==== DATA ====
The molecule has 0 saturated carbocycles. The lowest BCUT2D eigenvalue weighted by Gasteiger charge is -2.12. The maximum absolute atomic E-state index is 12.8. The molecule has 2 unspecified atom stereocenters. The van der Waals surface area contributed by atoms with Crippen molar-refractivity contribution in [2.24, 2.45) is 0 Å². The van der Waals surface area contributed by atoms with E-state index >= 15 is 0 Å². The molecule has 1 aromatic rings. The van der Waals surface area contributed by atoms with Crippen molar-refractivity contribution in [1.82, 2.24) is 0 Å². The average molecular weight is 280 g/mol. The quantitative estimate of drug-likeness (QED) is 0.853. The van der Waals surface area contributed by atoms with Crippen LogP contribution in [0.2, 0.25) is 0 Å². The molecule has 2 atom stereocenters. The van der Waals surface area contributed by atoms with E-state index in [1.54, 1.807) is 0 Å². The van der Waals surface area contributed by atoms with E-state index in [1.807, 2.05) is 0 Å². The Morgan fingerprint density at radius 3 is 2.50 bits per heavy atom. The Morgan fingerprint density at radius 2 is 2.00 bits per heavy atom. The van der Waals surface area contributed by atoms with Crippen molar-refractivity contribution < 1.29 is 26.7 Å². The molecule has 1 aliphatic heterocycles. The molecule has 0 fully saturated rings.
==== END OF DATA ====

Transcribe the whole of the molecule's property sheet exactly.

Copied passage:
The molecule has 0 saturated carbocycles. The lowest BCUT2D eigenvalue weighted by Gasteiger charge is -2.12. The maximum absolute atomic E-state index is 12.8. The molecule has 2 unspecified atom stereocenters. The van der Waals surface area contributed by atoms with Crippen molar-refractivity contribution in [2.24, 2.45) is 0 Å². The van der Waals surface area contributed by atoms with E-state index >= 15 is 0 Å². The molecule has 1 aromatic rings. The van der Waals surface area contributed by atoms with Crippen molar-refractivity contribution in [1.82, 2.24) is 0 Å². The average molecular weight is 280 g/mol. The quantitative estimate of drug-likeness (QED) is 0.853. The van der Waals surface area contributed by atoms with Crippen LogP contribution in [0.2, 0.25) is 0 Å². The molecule has 2 atom stereocenters. The van der Waals surface area contributed by atoms with E-state index in [1.54, 1.807) is 0 Å². The van der Waals surface area contributed by atoms with E-state index in [1.807, 2.05) is 0 Å². The Morgan fingerprint density at radius 3 is 2.50 bits per heavy atom. The Morgan fingerprint density at radius 2 is 2.00 bits per heavy atom. The van der Waals surface area contributed by atoms with Crippen molar-refractivity contribution < 1.29 is 26.7 Å². The molecule has 1 aliphatic heterocycles. The molecule has 0 fully saturated rings.